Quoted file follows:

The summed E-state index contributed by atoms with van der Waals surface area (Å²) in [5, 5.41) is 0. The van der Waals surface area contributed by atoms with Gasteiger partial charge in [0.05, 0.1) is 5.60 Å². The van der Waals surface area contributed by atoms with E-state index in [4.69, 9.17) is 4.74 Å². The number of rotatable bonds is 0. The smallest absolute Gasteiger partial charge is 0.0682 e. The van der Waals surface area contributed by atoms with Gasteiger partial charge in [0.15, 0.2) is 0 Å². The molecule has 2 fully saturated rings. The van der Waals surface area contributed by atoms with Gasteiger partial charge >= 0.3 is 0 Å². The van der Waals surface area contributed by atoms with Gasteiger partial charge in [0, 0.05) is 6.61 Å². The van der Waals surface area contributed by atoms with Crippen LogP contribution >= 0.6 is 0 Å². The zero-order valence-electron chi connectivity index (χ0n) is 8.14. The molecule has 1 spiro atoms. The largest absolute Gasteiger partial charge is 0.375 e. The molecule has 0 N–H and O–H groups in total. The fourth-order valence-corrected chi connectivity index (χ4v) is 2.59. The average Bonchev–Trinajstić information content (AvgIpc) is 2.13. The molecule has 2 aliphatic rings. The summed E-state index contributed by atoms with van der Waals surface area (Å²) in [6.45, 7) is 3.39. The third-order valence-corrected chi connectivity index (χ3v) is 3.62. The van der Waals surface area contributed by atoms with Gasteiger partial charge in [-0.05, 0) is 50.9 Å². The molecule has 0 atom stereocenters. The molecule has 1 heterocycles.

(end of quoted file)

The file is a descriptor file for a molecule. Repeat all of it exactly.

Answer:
The summed E-state index contributed by atoms with van der Waals surface area (Å²) in [5, 5.41) is 0. The van der Waals surface area contributed by atoms with Gasteiger partial charge in [0.05, 0.1) is 5.60 Å². The van der Waals surface area contributed by atoms with E-state index in [4.69, 9.17) is 4.74 Å². The number of rotatable bonds is 0. The smallest absolute Gasteiger partial charge is 0.0682 e. The van der Waals surface area contributed by atoms with Gasteiger partial charge in [0.15, 0.2) is 0 Å². The molecule has 2 fully saturated rings. The van der Waals surface area contributed by atoms with Gasteiger partial charge >= 0.3 is 0 Å². The van der Waals surface area contributed by atoms with Gasteiger partial charge in [0, 0.05) is 6.61 Å². The van der Waals surface area contributed by atoms with Crippen LogP contribution >= 0.6 is 0 Å². The zero-order valence-electron chi connectivity index (χ0n) is 8.14. The molecule has 1 spiro atoms. The largest absolute Gasteiger partial charge is 0.375 e. The molecule has 0 N–H and O–H groups in total. The fourth-order valence-corrected chi connectivity index (χ4v) is 2.59. The average Bonchev–Trinajstić information content (AvgIpc) is 2.13. The molecule has 2 aliphatic rings. The summed E-state index contributed by atoms with van der Waals surface area (Å²) in [6.45, 7) is 3.39. The third-order valence-corrected chi connectivity index (χ3v) is 3.62. The van der Waals surface area contributed by atoms with Gasteiger partial charge in [-0.05, 0) is 50.9 Å². The molecule has 0 atom stereocenters. The molecule has 1 heterocycles.